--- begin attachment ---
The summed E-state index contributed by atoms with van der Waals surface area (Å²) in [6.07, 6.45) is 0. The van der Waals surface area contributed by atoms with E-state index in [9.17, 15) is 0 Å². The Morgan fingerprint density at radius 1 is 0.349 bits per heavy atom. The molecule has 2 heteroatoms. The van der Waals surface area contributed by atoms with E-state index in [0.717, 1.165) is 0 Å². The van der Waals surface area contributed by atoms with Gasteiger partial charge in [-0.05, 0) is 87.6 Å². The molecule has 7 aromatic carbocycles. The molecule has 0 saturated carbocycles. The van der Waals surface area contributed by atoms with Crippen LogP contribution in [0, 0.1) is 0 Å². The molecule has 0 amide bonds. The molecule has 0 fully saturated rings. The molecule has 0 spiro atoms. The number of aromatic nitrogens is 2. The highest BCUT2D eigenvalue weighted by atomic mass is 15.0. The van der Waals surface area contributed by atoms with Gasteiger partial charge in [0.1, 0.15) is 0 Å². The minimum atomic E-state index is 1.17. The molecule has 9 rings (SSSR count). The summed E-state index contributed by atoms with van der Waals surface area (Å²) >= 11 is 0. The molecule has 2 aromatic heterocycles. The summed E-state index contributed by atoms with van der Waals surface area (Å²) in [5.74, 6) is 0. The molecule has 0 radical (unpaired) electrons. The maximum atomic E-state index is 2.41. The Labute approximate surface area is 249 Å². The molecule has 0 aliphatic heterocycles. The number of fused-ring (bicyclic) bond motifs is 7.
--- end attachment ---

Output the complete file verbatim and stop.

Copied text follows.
The summed E-state index contributed by atoms with van der Waals surface area (Å²) in [6.07, 6.45) is 0. The van der Waals surface area contributed by atoms with E-state index in [9.17, 15) is 0 Å². The Morgan fingerprint density at radius 1 is 0.349 bits per heavy atom. The molecule has 2 heteroatoms. The van der Waals surface area contributed by atoms with E-state index in [0.717, 1.165) is 0 Å². The van der Waals surface area contributed by atoms with Gasteiger partial charge in [-0.05, 0) is 87.6 Å². The molecule has 7 aromatic carbocycles. The molecule has 0 saturated carbocycles. The van der Waals surface area contributed by atoms with Crippen LogP contribution in [0, 0.1) is 0 Å². The molecule has 0 amide bonds. The molecule has 0 fully saturated rings. The molecule has 0 spiro atoms. The number of aromatic nitrogens is 2. The highest BCUT2D eigenvalue weighted by atomic mass is 15.0. The van der Waals surface area contributed by atoms with Gasteiger partial charge in [0.1, 0.15) is 0 Å². The minimum atomic E-state index is 1.17. The molecule has 9 rings (SSSR count). The summed E-state index contributed by atoms with van der Waals surface area (Å²) >= 11 is 0. The molecule has 2 aromatic heterocycles. The summed E-state index contributed by atoms with van der Waals surface area (Å²) in [5.74, 6) is 0. The molecule has 0 radical (unpaired) electrons. The maximum atomic E-state index is 2.41. The Labute approximate surface area is 249 Å². The molecule has 0 aliphatic heterocycles. The number of fused-ring (bicyclic) bond motifs is 7.